According to the U.S. Census of 1880, the family of Patrick and Molly were then living in Iowa. By 1892, Patrick O’Malley and his family were living in Kansas. This is where my grandmother, Geraldine, the fourth of six daughters, was born in April of that year.
Martin O’Malley was 41 years old on the eve of the Civil War, and he was a farmer with a wife and children. His eldest sons, Peter, and Michael were old enough that they may have volunteered or were drafted, yet, so far, I have not found any evidence of their service during the conflict. There was a major event that occurred in Minnesota during the Civil War that is many times overlooked. This was the Sioux Uprising of 1862.
There were several causes for what is also known as the Dakota War of 1862. Within the bigger picture it involved broken treaties, corrupt government officials, and a crop failure that left many of the bands of Dakotan people on the verge of starvation and in severe hardship. The spark that set things spiraling occurred on August 17, 1862, following an argument over stolen chicken eggs in which five white settlers were murdered by a band of four young native men.
The uprising lasted less than a month, ending with the surrender of nearly 2000 Dakota Sioux. It is estimated that between 300 to 500 white settlers had been killed during the uprising. The number of Dakota casualties is unknown. In a trial that lasted no more than six weeks, 303 Dakota men were found guilty by a military court and sentenced to death. President Lincoln reviewed the proceedings and approved the death sentences for 39 of the men. On December 26, 1862, 38 Dakotans were hanged en-masse at Mankato, Minnesota. This was the largest single day mass execution in American history.
Most of the action of the uprising occurred about 100 miles northwest of where the O’Malley family lived. During the uprising there was a general panic among the citizens of Minnesota. Before the US Army began to get things under control, many white settlers and non-hostile Indians abandoned their homes and hid for days in the tall prairie grasses. I am curious to know what impact the uprising had on my O’Malley family.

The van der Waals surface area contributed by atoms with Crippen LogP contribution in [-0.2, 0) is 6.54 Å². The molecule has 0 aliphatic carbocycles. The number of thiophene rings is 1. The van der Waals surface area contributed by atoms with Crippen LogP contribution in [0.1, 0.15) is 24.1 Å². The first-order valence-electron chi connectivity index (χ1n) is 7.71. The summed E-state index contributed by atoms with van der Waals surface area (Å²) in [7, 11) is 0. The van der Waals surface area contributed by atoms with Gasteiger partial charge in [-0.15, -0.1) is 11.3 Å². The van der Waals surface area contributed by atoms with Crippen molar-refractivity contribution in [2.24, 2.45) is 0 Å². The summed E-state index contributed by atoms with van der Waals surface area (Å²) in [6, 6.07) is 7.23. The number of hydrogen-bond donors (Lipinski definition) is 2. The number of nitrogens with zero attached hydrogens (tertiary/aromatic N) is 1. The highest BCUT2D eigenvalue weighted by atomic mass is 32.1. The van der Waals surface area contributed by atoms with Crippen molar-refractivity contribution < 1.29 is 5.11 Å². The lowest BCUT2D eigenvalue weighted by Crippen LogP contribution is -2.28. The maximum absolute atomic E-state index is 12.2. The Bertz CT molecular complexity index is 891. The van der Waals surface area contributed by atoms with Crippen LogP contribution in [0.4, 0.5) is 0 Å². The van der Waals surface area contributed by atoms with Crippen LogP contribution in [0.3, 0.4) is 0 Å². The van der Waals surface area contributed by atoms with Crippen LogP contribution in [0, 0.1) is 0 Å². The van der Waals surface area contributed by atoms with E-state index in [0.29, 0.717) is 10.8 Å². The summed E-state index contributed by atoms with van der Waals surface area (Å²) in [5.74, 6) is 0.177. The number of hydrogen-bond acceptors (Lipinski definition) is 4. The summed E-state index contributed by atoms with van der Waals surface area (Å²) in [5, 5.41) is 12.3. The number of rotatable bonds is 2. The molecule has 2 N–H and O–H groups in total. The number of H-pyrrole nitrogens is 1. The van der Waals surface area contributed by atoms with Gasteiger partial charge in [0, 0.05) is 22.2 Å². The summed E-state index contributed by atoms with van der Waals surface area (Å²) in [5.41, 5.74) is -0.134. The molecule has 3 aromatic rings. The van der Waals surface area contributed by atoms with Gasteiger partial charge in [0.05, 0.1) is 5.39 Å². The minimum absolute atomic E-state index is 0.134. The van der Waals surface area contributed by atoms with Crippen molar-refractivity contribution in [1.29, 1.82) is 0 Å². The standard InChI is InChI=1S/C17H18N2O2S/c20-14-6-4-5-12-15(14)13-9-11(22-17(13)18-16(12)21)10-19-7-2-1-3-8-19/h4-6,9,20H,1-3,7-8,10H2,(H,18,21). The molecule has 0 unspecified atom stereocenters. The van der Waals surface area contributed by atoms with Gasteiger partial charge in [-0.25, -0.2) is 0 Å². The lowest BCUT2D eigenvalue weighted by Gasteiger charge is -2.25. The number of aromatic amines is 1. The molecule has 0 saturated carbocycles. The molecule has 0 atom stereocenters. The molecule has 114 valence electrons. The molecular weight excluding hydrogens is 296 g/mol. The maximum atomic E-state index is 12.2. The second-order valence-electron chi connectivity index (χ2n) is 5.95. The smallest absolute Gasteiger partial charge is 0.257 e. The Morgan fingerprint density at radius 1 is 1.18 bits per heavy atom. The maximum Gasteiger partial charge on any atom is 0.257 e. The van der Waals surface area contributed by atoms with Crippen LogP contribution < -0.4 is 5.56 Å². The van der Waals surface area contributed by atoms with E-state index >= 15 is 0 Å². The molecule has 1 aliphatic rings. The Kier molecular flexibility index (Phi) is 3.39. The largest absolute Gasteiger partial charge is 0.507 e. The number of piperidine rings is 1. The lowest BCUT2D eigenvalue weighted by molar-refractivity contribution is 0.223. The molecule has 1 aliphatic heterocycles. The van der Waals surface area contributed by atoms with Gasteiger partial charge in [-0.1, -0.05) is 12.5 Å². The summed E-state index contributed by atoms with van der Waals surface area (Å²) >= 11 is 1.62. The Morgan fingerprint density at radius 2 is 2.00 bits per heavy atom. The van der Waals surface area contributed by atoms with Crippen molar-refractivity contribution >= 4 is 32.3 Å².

Here is an iconic photo that showing a group of refugees having their dinner deep in the grass at the height of the uprising.
Regarding DNA, there is evidence of some of my ancestors coming from a specific region of the Emerald Isle. The results of the ethnicity estimate says that 41% of my ethnicity is connected to Ireland but then also narrows this to a specific “ethnicity region” within Ireland – the traditional province of Connacht.
Ancestry.com explains how they arrived at these estimated “ethnicity regions”, saying that they compare each DNA sample to a reference panel made up of DNA from groups of people who have deep roots in a particular region. They look at 1,001 sections of DNA samples and assign each section to the ethnicity region it looks most like. They Then turn those results into the percentages that I see in the estimate. Ancestry.com says that the genetic links to these ethnicities can go back hundreds of years or even more.
I guess the very next thing I need to do is to figure out where I came up with that marriage record that links to in Islandeady, South Mayo, Connacht, Ireland.